Brave new world

10 Feb 2022

This week: Navigating the certainty of uncertainty.

Brave new world


Omicron may have dashed hopes in 2022 for a snap back to normalcy (whatever that means), but nearly two years on from the first lockdowns, we’re learning to live in the not-so-normal-normal.

• Coronavirus is likely to become a persistent but hopefully manageable threat, reports the New York Times, as cases drop and mask-mandates begin to loosen. If a threat is manageable, is it still a threat? Anthony Fauci, the world’s most tired man, seems pretty optimistic. “Things are looking good,” he said. “We don’t want to get overconfident, but they look like they’re going in the right direction right now.”

• Ah, overconfidence. Like leaving your gym bag at the office in March of 2020, or thinking the supply chain issues as of late were just a phase. Courier’s 2022 trend report said it straight: "From manufacturing delays to bad weather, supply chain woes are here to stay. It's time to adapt.” Well, Domino’s has. (Yes, you read that right.) Purveyors of that good ol’ fashioned greasy delivery pizza will now pay you to pick up your own food because, you know, national labor shortages. Keep calm, and carry your pizza box home.

• Some small brands have found success in weathering the storm. In New York, home goods store INCASA pivoted to selling smaller, locally made items when fulfilling far-flung orders like large furniture became tricky during the pandemic. Appear Here partner The Good Neighbour Shop embraced the unknown with its roving pop-up model in neighborhoods around London. “Having that flexibility to easily extend or do two weeks or three weeks somewhere is a huge benefit for us,” founder John Wright shared.

From wrung-out healthcare systems, to food shortages, to your local cafe’s quarter life crisis (coins — we have none), wading through the muck of the last two years definitely won’t be a cakewalk.

But if these waves of unpredictability never end, we might as well grab a surfboard and try to find our balance again. Cowabunga?


Pandemic-related constraints have squeezed us, but at least we have something to show for it.

• For starters, ‘rona-scarcity has nudged us toward more sustainable habits. “In 2022, companies will be increasingly differentiated by how sustainable they are” or so says Wired UK. Local suppliers have come out on top, shrinking supply chains and carbon footprints alike. “Reports on both sides of the Atlantic have also shown that since Covid more people are now choosing to shop locally, and from small businesses,” reports the BBC.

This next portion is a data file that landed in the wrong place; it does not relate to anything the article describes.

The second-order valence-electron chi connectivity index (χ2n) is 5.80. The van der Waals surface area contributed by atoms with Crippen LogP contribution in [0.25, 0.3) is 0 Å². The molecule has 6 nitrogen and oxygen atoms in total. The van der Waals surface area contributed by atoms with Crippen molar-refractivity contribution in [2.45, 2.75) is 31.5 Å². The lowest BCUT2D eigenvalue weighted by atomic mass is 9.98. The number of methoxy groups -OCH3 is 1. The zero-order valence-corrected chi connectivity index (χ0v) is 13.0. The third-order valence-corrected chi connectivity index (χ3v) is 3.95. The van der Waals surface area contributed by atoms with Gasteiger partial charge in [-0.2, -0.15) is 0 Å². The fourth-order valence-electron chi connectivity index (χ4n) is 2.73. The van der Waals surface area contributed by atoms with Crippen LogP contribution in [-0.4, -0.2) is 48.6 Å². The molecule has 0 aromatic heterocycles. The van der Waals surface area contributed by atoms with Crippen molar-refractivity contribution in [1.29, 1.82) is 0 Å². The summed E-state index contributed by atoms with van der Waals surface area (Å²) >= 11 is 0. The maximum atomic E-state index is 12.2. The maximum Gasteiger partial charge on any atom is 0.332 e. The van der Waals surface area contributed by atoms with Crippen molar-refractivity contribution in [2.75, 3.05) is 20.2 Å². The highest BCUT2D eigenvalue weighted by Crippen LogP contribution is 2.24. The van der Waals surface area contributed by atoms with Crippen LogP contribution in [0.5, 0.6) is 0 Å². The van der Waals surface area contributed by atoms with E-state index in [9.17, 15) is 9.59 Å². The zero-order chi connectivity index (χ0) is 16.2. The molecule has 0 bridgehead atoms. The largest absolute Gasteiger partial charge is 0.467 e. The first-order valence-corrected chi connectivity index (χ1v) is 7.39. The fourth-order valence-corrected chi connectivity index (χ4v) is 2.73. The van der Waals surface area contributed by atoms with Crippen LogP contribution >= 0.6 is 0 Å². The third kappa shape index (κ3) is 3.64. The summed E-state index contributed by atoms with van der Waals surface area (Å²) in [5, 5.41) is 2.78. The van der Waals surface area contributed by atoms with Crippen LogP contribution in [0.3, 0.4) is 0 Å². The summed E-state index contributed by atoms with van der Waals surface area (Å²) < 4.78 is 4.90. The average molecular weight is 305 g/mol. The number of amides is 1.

• The pandemic showed us that human interactions > transactions, everytime. Marcus Books, a Black-owned bookshop in Oakland was able to keep its doors open because of the support of its devoted local community. “A lot of the sort of businesses that we're seeing today are successful because they're not [necessarily] scalable,” explains technology reporter Kevin Roose in an interview with NPR. “And that's a signal because what people are paying a premium for in those businesses is the handmade quality of these goods, the fact that they're not being churned out in a warehouse in China somewhere.”

• Ana Andjelic, who writes the Sociology of Business newsletter, arrives at a similar conclusion. “Recently, we have seen a shift in appreciation (of desirability and value) of artisanal items like cookware and homeware, antique furniture and vintage fashion, and hand-crafted objects like kitchen knives,” she observes. “Related is the rise in secondary marketplaces, where the story around an item, item rarity and the high of the hunt is deemed more valuable in value than its price.”

It’s been two years of pandemic pandemonium, and we’re all longing for the warm-and-fuzzies. But the brave new world keeps keepin’ on — and we know better than to get too comfortable.

Aldous Huxley said it himself: “Stability isn't nearly so spectacular as instability.”

Words by Nicola Pardy, a freelance writer and producer living in New York.